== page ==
At the end of the field day, surveyors can sync data directly from the field through cellular service or wait until they return to their base of operations and connect to Wi-Fi. Syncing data is as easy as tapping a button within the GIS app. Once the data has synced, all staff provided with the appropriate access permissions can view the data along with data synced by all other field teams to date. The additional benefit of using this mobile GIS software is that any changes in the database made by office GIS staff (route alterations, data form changes, etc.) are automatically pulled into the tablet during syncing.

Although many tablets are capable of performing these functions, after comparing specifications, such as camera quality, durable design, availability of waterproof tough cases, mobile GIS apps and compatible external GPS receivers, we found the Apple iPad provided the most benefits for our field survey needs. The iPad is one of the few tablets with an all-metal construction, has the largest number of available mobile GIS apps, and has one of the largest selections of tough cases and external GPS receivers to choose from along with a quality camera. In addition, our solution for this project used the Bad Elf GPS Pro and the iGeotrak GIS app.

Potential Drawbacks

As with all new technology, unfamiliarity with the equipment can create a barrier to use. Training GIS staff and field surveyors to properly use the equipment creates upfront costs that companies may not be willing to pay. However, our teams found that given most staff’s familiarity with smartphones this is less of a problem than with many equipment conversions. In addition, our case study has shown substantial cost savings, particularly for linear projects such as pipelines that cross multiple jurisdictions and types of terrain.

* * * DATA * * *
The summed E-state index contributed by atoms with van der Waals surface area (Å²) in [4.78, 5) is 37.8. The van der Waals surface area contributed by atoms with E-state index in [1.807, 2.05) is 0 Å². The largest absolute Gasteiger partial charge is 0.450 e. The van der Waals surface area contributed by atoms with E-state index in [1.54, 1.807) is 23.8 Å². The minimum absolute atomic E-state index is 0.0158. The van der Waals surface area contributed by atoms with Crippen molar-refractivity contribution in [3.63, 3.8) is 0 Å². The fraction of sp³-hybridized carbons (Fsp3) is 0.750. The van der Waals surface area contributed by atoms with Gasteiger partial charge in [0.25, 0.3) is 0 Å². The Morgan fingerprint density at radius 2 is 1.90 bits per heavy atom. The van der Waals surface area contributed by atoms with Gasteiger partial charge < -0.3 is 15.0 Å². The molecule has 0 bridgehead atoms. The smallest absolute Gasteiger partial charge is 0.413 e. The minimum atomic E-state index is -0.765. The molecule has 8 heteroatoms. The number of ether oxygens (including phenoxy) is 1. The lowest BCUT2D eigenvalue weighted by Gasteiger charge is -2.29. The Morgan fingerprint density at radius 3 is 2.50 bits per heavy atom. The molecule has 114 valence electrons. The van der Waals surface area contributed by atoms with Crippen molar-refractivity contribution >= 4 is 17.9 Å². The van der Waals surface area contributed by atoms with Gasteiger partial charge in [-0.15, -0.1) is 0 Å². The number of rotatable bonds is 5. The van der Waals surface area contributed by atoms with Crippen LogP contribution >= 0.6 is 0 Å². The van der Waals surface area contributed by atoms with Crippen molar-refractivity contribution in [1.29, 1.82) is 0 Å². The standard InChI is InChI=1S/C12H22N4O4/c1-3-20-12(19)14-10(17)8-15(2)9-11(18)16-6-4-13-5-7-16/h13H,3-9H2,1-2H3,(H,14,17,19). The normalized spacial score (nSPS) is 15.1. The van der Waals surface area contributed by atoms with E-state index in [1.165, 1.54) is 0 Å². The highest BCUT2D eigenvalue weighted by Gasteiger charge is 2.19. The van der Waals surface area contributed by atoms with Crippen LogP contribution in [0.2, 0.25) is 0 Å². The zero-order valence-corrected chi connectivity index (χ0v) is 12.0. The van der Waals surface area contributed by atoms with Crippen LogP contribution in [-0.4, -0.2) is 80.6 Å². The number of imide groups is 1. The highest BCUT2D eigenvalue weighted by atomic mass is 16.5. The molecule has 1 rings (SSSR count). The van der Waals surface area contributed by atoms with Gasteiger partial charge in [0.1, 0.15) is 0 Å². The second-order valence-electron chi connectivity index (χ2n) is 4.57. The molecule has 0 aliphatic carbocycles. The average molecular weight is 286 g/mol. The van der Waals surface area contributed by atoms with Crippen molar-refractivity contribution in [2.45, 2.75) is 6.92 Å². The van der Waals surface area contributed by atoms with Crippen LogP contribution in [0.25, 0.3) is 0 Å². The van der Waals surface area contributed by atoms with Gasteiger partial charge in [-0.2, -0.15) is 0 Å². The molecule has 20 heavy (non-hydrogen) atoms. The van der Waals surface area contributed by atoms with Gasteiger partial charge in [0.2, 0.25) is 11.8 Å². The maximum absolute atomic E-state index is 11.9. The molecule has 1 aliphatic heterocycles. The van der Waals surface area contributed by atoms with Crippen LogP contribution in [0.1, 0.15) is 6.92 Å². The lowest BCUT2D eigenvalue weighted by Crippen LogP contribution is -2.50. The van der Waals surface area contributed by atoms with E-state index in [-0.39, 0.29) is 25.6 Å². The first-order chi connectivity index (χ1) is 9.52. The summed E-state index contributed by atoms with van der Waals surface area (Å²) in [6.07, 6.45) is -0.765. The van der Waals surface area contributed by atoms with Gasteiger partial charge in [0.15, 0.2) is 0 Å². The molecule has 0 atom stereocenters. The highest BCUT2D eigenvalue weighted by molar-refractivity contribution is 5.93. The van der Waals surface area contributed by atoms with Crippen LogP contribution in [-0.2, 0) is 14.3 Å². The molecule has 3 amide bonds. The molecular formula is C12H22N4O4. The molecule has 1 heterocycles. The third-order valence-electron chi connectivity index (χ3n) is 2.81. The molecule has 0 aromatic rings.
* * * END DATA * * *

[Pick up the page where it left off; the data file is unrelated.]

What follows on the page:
Based on the results from our 2013 and 2014 case study, the quality of data from using the mobile technology was likely improved by eliminating potential errors introduced during the manual transfer of data from paper datasheets to an electronic database. The efficiencies gained in the documentation and distribution of the data resulted in substantial cost savings, even when considering some of the upfront costs of training and pre-survey preparation of automated data forms and creation of the project-specific GIS data in the mobile GIS app system.

This technology is also extremely adaptable and can be applied to survey data in a variety of disciplines aside from biology, including documentation of cultural resources surveys, geotechnical data and other engineering data that may be needed for the project.

Since this case study, we have expanded our tablet use to many types of biological surveys, including routing surveys, threatened and endangered species surveys, aerial raptor nest surveys, eagle point count surveys, noxious weed monitoring, habitat mapping and wetland delineations. The potential for this technology will only continue to expand in the future, providing more opportunities for developers and agencies to save time and money.

Author: Matt Alexander is a senior biologist and mobile technology specialist with Ecology & Environment, Inc., an environmental consulting firm. He has 17 years’ experience designing, leading, and conducting field surveys across North America, as well as working on pipelines, transmission lines, solar and wind projects.